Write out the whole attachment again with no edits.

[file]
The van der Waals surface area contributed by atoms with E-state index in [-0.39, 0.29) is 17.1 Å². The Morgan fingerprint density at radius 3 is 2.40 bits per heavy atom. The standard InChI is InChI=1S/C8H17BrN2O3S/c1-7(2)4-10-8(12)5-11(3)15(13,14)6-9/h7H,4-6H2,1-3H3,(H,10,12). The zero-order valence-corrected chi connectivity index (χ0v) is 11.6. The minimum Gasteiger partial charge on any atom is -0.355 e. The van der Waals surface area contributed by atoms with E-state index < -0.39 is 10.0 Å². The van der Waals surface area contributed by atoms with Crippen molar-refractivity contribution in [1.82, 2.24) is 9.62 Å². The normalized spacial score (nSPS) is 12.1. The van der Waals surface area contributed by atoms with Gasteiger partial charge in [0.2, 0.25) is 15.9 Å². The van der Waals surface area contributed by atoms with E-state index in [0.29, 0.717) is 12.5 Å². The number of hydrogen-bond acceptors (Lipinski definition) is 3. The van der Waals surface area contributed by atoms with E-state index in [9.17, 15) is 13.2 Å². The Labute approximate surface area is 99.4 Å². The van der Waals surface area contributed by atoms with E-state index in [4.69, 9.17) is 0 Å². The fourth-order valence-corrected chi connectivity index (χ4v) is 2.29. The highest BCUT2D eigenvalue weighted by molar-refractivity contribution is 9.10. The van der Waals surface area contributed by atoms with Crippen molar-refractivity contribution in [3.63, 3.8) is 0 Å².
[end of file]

The van der Waals surface area contributed by atoms with E-state index in [-0.39, 0.29) is 17.1 Å². The Morgan fingerprint density at radius 3 is 2.40 bits per heavy atom. The standard InChI is InChI=1S/C8H17BrN2O3S/c1-7(2)4-10-8(12)5-11(3)15(13,14)6-9/h7H,4-6H2,1-3H3,(H,10,12). The zero-order valence-corrected chi connectivity index (χ0v) is 11.6. The minimum Gasteiger partial charge on any atom is -0.355 e. The van der Waals surface area contributed by atoms with E-state index < -0.39 is 10.0 Å². The van der Waals surface area contributed by atoms with Crippen molar-refractivity contribution in [1.82, 2.24) is 9.62 Å². The normalized spacial score (nSPS) is 12.1. The van der Waals surface area contributed by atoms with Gasteiger partial charge in [0.2, 0.25) is 15.9 Å². The van der Waals surface area contributed by atoms with E-state index in [0.29, 0.717) is 12.5 Å². The number of hydrogen-bond acceptors (Lipinski definition) is 3. The van der Waals surface area contributed by atoms with E-state index in [9.17, 15) is 13.2 Å². The Labute approximate surface area is 99.4 Å². The van der Waals surface area contributed by atoms with E-state index in [4.69, 9.17) is 0 Å². The fourth-order valence-corrected chi connectivity index (χ4v) is 2.29. The highest BCUT2D eigenvalue weighted by molar-refractivity contribution is 9.10. The van der Waals surface area contributed by atoms with Crippen molar-refractivity contribution in [3.63, 3.8) is 0 Å².